A threshold demarcates space. It signifies a physical boundary, yet the term doubly exists as an indicator of the point at which something begins to change. We use "threshold" to measure the very limit of things like pain, temperature, longing, rooms. Similarly, the imagery Luis Antonio Santos utilizes for Threshold stands in as marks between states and spaces. The subjects of the work themselves are liminal spaces, enclosed in a constant sort of in-betweenness, delineating one state from another: the pause before a change.
The paintings of drapery and prints of fences both feature innocuous material, usual fare for Santos, who works with the meanings imbued in these everyday, ubiquitous sights. In working with recurring imagery, new meanings begin to compound over time and shifts in perspective. Connections are made between these revelations, and the story grows into another.
The drapery, for example, is easy enough to ignore when encountered in daily life. Often, these canvases, tarpaulins, garbage bags exist to cover up something that is not meant to be seen; a band-aid solution to the visibility of something unpleasant, or simply just not ready.
As the subject of his paintings, these barriers shift the focus from what is being protected or removed from our gaze — what is under construction, discarded, or in the middle of becoming — to the very things that are enclosing them. What is put in the forefront is the vessel rather than what it contains. Seeing these things, we become privy to the implication that behind these marks of demarcation, there is something that is not quite one or the other just yet.
There is a difficulty to pin down one specific state of these imaginary objects and spaces (as what we see are the covers and barriers; never what is covered up), and it leaches into his process, too. The work in _Threshold _eludes genres.
The paintings are rendered on a flat surface, giving off a dimensionality through tonal changes and a careful hand. They were worked from a three-dimensional sculptural object, the folds and drapes informed by the shape of the wooden stretcher, the innate character of the fabric and materials, their interactions with the light, and the pull of the earth. These veiled formations are then captured as a photograph for reference, and then recaptured as paintings that look like something actual, rather than a simple representation.
The fences are screen printed and painted in white — effectively, a reverse image — on a clear sheet of plexiglass. White has been thought of to represent negative space, used to carve out or signify that which is absent. Here, it embodies what we are meant to see. The image of the fences is leaned against a wall, and the shadows from this image create another one on it: mimicking the actual physical barrier with light and shadow. It encases something visibly, though not physically, as objects can move in and around shadow.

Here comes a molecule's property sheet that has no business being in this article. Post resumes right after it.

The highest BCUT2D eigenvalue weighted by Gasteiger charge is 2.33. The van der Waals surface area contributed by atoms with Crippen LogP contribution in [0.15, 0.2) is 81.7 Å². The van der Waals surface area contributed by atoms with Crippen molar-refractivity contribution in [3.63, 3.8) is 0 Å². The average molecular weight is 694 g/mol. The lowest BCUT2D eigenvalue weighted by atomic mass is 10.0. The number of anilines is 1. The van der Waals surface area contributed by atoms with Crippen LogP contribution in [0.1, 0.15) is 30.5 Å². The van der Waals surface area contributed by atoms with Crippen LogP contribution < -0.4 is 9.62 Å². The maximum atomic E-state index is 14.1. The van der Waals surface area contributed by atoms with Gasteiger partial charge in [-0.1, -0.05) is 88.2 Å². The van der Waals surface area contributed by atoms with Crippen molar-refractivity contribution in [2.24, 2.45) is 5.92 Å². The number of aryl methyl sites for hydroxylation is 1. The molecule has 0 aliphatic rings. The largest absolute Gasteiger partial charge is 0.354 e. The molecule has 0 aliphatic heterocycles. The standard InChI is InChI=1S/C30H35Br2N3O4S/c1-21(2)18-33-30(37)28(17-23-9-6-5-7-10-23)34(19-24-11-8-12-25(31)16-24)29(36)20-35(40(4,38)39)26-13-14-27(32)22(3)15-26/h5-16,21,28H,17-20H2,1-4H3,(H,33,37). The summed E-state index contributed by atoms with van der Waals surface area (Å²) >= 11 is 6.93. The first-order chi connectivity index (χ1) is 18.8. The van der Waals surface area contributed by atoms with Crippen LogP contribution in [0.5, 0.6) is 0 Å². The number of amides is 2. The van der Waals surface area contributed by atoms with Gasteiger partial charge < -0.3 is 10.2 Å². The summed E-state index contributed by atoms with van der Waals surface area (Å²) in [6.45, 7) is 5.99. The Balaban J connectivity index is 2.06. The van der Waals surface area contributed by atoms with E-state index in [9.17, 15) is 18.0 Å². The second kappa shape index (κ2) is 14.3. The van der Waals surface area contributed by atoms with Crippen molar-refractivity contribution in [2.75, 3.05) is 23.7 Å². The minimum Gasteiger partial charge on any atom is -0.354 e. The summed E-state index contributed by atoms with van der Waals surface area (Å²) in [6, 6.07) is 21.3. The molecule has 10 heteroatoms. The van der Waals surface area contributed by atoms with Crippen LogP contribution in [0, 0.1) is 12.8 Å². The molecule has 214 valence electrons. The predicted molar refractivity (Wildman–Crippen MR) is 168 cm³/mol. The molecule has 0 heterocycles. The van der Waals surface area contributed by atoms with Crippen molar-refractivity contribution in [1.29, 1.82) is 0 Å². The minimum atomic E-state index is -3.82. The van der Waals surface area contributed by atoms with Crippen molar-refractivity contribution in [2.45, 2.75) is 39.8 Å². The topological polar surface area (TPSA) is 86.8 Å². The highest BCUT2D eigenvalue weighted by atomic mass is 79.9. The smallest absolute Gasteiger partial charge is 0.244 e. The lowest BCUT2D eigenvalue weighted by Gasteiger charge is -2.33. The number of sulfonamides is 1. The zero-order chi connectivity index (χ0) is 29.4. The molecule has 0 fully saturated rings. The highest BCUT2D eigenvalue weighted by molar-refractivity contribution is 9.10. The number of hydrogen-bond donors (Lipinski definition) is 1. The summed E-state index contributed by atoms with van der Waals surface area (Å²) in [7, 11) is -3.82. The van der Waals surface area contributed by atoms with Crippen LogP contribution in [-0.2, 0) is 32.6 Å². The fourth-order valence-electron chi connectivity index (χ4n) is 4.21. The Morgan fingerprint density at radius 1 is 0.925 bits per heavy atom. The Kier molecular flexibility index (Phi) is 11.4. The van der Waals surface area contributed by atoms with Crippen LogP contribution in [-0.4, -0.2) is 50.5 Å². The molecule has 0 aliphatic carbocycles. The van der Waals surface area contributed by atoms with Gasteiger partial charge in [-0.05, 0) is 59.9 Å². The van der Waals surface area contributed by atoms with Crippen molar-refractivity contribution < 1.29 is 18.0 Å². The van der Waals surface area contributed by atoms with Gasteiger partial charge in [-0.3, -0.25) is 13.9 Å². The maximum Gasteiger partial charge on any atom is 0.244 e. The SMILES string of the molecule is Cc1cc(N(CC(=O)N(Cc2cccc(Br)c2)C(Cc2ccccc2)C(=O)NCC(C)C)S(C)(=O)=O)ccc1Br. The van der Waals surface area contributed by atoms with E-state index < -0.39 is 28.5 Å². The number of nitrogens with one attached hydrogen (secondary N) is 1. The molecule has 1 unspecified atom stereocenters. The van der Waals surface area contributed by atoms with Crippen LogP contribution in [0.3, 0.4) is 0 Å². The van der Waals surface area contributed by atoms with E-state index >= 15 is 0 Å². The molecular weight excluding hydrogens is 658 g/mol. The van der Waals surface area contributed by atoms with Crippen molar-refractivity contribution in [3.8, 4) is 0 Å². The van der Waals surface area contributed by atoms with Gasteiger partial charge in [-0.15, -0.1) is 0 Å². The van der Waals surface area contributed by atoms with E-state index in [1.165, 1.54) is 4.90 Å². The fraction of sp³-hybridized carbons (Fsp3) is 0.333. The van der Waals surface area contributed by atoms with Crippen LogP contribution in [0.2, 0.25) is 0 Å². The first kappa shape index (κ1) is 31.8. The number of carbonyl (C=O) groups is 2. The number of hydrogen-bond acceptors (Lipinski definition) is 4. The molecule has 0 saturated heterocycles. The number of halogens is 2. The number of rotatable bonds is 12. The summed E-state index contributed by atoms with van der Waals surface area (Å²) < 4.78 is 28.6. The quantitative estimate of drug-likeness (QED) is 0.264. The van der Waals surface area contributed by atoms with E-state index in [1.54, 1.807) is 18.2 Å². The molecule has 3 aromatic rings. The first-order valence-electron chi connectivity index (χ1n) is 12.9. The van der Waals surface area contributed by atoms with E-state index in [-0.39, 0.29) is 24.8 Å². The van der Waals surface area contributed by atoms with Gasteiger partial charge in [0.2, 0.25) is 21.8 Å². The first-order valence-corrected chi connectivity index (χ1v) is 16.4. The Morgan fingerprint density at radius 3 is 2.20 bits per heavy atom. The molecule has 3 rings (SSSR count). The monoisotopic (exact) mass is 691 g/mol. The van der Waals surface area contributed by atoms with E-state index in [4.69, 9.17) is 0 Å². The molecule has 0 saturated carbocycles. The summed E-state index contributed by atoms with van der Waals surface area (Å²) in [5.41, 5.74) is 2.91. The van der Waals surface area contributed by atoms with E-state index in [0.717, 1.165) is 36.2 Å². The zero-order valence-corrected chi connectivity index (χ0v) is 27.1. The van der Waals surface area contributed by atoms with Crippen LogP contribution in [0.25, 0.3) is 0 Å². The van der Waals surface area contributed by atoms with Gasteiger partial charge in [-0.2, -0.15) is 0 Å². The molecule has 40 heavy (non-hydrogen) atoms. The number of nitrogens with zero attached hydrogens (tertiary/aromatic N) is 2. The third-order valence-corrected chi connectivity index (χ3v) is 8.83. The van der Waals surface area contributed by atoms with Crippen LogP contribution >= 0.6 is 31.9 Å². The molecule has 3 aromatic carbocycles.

A photograph of a decommissioned property is reproduced in white ink. It is overgrown with foliage, both a sign of life and the lack of it. In its removal from public use, the property — man-made delineations of space — has returned somewhat to its previous life, where the natural flora has been allowed to overtake the artificial imposition. A reterritorialization. It may well be a matter of time before it is reclaimed as a space for use again, with its importance and value dictated by what is needed or lucrative in the future, but for now, it is being swallowed up by the earth, in a state that will change and keep changing.
This work is set in front of the other work. These can be perceived alone or together, each time, position, and angle revealing a different part of the image, while masking and obscuring the other parts of it. Similar to the fences, this photograph's negative space floats around and is encased by the image in white ink. Seen through this photograph, the paintings behind it are never seen in a completed state. Our gaze is limited by a boundary, but it is through these paintings that the gaps are filled in, and we can see more clearly what is in front of us.
Santos' favored imagery has adopted more ubiquity, as these barriers have become more prevalent and apparent over the last year and a half. These have become more indicative of the times, as life as we knew it has paused and remains at a standstill. We have become dislocated, displaced, and isolated. Though in a constant state of change, everything remains as it was until the world emerges in the end, with the barriers lifted, only to keep changing, never quite pinned down to one final form.
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